#Key Words: ‘Boosters are critical’: Dr. Fauci and World Health Organization say omicron appears to be milder, but warn it’s still early days

#Key Words: ‘Boosters are critical’: Dr. Fauci and World Health Organization say omicron appears to be milder, but warn it’s still early days

Public-health officials warn that the effects of the highly contagious omicron variant still needs to be seen in the elderly and vulnerable

Don’t let your guard down.

That’s the message from both Dr. Anthony Fauci, chief medical adviser to President Biden and the World Health Organization as COVID-19 cases reach a new seven-day high, and the highly transmittable omicron variant spreads rapidly in the U.S., putting pressure on staffing at hospitals and medical centers.

“The data are encouraging, but still in many respects preliminary,” Fauci told a White House briefing on Wednesday. But he cautioned people not to become complacent. “The risk of severe disease from any circulating variant, including omicron is much, much higher for the unvaccinated,” he said.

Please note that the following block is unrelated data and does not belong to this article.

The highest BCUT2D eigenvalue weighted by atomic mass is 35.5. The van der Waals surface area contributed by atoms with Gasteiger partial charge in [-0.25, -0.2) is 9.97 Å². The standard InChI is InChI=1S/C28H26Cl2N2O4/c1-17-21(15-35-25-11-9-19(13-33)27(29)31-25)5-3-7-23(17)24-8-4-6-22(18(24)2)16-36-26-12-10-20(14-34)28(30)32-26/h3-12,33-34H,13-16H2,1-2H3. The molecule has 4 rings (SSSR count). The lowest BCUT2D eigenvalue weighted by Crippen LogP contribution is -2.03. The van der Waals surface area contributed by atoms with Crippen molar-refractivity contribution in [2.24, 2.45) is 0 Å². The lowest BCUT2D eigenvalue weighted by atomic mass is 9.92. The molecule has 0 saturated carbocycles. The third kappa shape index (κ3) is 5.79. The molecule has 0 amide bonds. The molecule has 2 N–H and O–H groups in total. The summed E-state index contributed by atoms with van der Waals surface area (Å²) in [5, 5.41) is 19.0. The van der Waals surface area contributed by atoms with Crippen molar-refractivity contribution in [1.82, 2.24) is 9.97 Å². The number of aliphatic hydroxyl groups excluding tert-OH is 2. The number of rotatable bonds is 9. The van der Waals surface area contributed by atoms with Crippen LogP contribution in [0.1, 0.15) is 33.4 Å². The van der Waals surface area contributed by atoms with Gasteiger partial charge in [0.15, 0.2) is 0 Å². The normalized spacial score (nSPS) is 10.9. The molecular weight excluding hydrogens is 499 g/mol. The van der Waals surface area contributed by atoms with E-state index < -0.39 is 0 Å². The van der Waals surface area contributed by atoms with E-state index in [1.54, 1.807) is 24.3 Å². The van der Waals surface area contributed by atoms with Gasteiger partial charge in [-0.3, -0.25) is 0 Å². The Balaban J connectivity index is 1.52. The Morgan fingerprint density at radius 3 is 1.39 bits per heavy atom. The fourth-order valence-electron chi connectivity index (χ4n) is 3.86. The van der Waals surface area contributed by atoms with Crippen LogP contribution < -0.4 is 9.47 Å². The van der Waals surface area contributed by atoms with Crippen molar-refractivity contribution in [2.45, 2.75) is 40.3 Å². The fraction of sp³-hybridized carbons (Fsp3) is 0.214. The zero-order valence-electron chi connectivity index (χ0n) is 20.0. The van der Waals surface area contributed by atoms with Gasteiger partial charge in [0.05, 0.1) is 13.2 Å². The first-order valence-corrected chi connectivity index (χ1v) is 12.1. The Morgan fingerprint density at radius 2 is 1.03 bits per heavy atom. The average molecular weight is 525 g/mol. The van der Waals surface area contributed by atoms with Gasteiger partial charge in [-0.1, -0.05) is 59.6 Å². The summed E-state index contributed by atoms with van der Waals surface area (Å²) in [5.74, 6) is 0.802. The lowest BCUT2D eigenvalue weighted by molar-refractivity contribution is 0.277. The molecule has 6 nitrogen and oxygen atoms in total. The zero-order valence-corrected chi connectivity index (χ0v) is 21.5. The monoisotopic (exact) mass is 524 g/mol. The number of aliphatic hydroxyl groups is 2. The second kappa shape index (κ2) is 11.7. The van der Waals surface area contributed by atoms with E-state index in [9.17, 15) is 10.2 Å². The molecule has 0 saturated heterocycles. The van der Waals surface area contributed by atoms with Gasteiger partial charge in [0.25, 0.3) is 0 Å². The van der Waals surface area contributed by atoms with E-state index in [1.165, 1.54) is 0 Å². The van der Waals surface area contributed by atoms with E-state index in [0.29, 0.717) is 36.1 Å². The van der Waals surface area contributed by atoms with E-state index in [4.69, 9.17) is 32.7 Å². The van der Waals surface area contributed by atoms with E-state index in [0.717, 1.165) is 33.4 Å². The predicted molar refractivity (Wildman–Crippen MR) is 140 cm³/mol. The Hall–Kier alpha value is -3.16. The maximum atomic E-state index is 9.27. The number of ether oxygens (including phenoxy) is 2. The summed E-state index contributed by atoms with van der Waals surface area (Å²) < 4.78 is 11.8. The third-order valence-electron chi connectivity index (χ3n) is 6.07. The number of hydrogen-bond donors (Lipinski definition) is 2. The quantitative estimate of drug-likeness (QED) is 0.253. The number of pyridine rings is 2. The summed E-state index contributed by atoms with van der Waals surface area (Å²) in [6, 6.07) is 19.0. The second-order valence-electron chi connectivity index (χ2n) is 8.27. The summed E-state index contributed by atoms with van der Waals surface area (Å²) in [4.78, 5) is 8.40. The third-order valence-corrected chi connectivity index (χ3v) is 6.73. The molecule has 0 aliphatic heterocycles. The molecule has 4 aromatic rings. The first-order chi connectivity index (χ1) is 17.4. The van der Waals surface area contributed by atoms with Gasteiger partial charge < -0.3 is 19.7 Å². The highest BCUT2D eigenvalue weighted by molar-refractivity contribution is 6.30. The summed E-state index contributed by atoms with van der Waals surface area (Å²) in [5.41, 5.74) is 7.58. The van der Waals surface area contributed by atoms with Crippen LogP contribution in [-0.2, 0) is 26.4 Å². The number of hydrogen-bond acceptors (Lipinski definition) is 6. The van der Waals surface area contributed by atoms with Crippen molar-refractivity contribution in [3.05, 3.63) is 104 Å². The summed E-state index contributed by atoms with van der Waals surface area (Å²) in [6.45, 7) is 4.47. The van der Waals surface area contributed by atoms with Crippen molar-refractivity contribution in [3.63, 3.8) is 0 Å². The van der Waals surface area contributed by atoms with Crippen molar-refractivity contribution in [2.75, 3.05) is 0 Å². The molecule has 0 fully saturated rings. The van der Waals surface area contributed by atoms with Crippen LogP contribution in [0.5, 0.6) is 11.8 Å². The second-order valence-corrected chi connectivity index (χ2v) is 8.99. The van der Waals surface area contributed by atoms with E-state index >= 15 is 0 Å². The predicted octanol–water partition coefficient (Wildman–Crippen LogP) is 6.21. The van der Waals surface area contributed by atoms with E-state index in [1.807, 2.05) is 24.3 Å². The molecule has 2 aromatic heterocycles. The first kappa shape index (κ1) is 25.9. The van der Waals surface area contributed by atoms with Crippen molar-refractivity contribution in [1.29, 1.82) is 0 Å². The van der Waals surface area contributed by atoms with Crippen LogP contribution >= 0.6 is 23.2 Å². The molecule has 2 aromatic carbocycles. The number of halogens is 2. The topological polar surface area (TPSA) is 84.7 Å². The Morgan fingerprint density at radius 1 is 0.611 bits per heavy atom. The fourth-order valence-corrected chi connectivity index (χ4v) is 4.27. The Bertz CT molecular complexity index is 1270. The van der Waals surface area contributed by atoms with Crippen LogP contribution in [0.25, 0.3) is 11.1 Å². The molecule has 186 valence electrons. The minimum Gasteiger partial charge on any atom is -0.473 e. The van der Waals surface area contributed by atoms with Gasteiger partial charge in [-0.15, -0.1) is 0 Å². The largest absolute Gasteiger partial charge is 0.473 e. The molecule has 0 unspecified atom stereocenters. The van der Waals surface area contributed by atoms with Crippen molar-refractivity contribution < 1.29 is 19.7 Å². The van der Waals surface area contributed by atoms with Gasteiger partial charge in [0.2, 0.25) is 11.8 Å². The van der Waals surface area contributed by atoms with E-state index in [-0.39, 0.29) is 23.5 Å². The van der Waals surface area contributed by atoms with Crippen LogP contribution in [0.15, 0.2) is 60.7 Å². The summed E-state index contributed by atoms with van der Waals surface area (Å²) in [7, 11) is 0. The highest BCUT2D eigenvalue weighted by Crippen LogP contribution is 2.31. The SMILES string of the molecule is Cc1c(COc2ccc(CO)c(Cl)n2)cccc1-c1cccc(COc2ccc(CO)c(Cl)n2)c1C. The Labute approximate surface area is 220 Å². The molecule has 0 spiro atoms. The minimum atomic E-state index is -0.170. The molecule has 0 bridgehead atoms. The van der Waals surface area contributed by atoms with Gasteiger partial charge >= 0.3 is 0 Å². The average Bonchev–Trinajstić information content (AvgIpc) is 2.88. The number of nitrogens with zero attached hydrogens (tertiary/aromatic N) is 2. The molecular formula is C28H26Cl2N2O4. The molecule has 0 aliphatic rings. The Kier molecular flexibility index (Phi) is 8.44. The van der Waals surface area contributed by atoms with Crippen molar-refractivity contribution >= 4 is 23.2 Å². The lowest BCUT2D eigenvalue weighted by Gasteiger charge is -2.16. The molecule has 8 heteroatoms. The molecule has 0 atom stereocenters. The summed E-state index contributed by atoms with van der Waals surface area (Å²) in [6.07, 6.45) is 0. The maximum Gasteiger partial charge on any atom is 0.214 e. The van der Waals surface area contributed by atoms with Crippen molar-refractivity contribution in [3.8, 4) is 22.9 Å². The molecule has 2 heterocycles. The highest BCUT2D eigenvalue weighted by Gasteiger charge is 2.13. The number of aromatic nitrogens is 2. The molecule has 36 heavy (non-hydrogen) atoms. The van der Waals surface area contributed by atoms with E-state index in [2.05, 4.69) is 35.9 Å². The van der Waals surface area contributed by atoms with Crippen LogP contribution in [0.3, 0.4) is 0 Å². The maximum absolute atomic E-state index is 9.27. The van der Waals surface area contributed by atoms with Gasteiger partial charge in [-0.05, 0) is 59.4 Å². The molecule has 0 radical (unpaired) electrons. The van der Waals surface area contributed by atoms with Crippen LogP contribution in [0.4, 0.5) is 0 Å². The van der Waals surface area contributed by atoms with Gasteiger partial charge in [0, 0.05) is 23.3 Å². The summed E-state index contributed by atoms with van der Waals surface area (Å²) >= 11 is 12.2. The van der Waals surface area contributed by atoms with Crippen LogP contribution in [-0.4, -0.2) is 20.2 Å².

Fauci has reason to be concerned. Only 62% of the U.S. population is currently fully vaccinated, according to Centers for Disease Control and Prevention figures, and just 33% of people have received the booster shot. COVID-19 vaccines have been shown to reduce the risk of hospitalization and death from the disease.

‘The data are encouraging, but still in many respects preliminary.’

— Dr. Anthony Fauci, chief medical advisor to President Biden

Those sentiments are echoed by Abdi Mahamud, WHO’s incident manager for COVID-19. He told a briefing in Geneva on Wednesday, “We all want this disease to be milder, but the population it affected so far is the younger,” CNBC reported. “How it behaves in the elderly population, the vulnerable, we don’t know yet.”

A South African study released Thursday showed that a single-shot booster from Johnson & Johnson’s
vaccine reduced the likelihood of hospitalization by 84%. The study was not peer-reviewed, and was based on results from 69,092 workers who received a second J&J shot between Nov. 15 and Dec. 20.

A separate study published in the New England Medical Journal found that the Pfizer-BioNTech

vaccine was up to 70% effective in preventing hospitalization: Out of 133,437 survey participants, 53,371 were not vaccinated. The addition of a booster may increase effectiveness, the researchers wrote.

“Boosters are critical in getting our approach to omicron to be optimal,” Fauci said.

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